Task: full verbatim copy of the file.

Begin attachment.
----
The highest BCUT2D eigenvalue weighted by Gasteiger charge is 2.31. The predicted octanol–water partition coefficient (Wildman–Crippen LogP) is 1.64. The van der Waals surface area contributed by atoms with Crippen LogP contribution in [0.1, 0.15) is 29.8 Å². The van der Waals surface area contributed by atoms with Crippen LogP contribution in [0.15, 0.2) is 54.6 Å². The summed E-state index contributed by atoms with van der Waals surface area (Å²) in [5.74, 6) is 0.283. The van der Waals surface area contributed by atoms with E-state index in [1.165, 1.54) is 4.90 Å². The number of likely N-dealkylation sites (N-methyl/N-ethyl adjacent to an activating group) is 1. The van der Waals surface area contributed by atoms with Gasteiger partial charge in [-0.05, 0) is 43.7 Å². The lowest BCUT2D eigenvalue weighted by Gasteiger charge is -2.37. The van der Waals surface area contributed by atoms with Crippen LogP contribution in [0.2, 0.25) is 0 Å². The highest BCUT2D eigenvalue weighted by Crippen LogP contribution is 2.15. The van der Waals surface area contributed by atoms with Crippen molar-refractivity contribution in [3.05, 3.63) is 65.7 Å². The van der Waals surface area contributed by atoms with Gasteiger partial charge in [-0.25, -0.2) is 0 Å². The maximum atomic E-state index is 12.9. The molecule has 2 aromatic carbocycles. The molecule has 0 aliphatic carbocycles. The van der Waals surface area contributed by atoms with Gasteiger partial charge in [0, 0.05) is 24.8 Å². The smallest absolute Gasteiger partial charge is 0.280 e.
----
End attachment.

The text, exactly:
The highest BCUT2D eigenvalue weighted by Gasteiger charge is 2.31. The predicted octanol–water partition coefficient (Wildman–Crippen LogP) is 1.64. The van der Waals surface area contributed by atoms with Crippen LogP contribution in [0.1, 0.15) is 29.8 Å². The van der Waals surface area contributed by atoms with Crippen LogP contribution in [0.15, 0.2) is 54.6 Å². The summed E-state index contributed by atoms with van der Waals surface area (Å²) in [5.74, 6) is 0.283. The van der Waals surface area contributed by atoms with E-state index in [1.165, 1.54) is 4.90 Å². The number of likely N-dealkylation sites (N-methyl/N-ethyl adjacent to an activating group) is 1. The van der Waals surface area contributed by atoms with Gasteiger partial charge in [-0.05, 0) is 43.7 Å². The lowest BCUT2D eigenvalue weighted by Gasteiger charge is -2.37. The van der Waals surface area contributed by atoms with Crippen LogP contribution in [0.2, 0.25) is 0 Å². The highest BCUT2D eigenvalue weighted by Crippen LogP contribution is 2.15. The van der Waals surface area contributed by atoms with Crippen molar-refractivity contribution in [3.05, 3.63) is 65.7 Å². The van der Waals surface area contributed by atoms with Gasteiger partial charge in [-0.25, -0.2) is 0 Å². The maximum atomic E-state index is 12.9. The molecule has 2 aromatic carbocycles. The molecule has 0 aliphatic carbocycles. The van der Waals surface area contributed by atoms with Gasteiger partial charge in [0, 0.05) is 24.8 Å². The smallest absolute Gasteiger partial charge is 0.280 e.